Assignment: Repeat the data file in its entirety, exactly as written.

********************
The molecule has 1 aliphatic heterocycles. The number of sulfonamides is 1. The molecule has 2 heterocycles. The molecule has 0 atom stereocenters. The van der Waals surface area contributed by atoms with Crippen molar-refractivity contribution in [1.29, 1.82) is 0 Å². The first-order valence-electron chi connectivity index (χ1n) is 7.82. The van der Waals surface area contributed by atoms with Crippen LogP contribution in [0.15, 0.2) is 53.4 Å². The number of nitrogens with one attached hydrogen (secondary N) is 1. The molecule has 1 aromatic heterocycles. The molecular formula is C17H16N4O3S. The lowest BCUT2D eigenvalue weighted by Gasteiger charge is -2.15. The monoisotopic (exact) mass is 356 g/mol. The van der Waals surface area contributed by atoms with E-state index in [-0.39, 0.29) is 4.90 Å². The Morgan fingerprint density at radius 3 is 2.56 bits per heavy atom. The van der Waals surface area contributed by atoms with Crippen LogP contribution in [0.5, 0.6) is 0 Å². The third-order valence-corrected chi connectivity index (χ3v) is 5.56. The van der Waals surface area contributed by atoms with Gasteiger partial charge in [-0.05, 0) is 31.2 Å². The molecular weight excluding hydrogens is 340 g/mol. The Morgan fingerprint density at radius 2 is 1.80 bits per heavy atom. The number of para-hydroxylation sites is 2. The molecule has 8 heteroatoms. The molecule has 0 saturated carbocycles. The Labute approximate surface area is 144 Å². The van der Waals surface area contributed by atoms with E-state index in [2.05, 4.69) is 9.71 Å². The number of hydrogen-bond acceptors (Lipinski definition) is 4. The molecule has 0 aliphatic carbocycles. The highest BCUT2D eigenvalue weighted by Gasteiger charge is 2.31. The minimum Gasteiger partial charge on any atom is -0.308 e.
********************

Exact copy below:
The molecule has 1 aliphatic heterocycles. The number of sulfonamides is 1. The molecule has 2 heterocycles. The molecule has 0 atom stereocenters. The van der Waals surface area contributed by atoms with Crippen molar-refractivity contribution in [1.29, 1.82) is 0 Å². The first-order valence-electron chi connectivity index (χ1n) is 7.82. The van der Waals surface area contributed by atoms with Crippen LogP contribution in [0.15, 0.2) is 53.4 Å². The number of nitrogens with one attached hydrogen (secondary N) is 1. The molecule has 1 aromatic heterocycles. The molecular formula is C17H16N4O3S. The lowest BCUT2D eigenvalue weighted by Gasteiger charge is -2.15. The monoisotopic (exact) mass is 356 g/mol. The van der Waals surface area contributed by atoms with E-state index in [-0.39, 0.29) is 4.90 Å². The Morgan fingerprint density at radius 3 is 2.56 bits per heavy atom. The van der Waals surface area contributed by atoms with Crippen LogP contribution in [0.5, 0.6) is 0 Å². The third-order valence-corrected chi connectivity index (χ3v) is 5.56. The van der Waals surface area contributed by atoms with Gasteiger partial charge in [-0.05, 0) is 31.2 Å². The molecular weight excluding hydrogens is 340 g/mol. The Morgan fingerprint density at radius 2 is 1.80 bits per heavy atom. The number of para-hydroxylation sites is 2. The molecule has 8 heteroatoms. The molecule has 0 saturated carbocycles. The Labute approximate surface area is 144 Å². The van der Waals surface area contributed by atoms with E-state index in [2.05, 4.69) is 9.71 Å². The number of hydrogen-bond acceptors (Lipinski definition) is 4. The molecule has 0 aliphatic carbocycles. The highest BCUT2D eigenvalue weighted by Gasteiger charge is 2.31. The minimum Gasteiger partial charge on any atom is -0.308 e.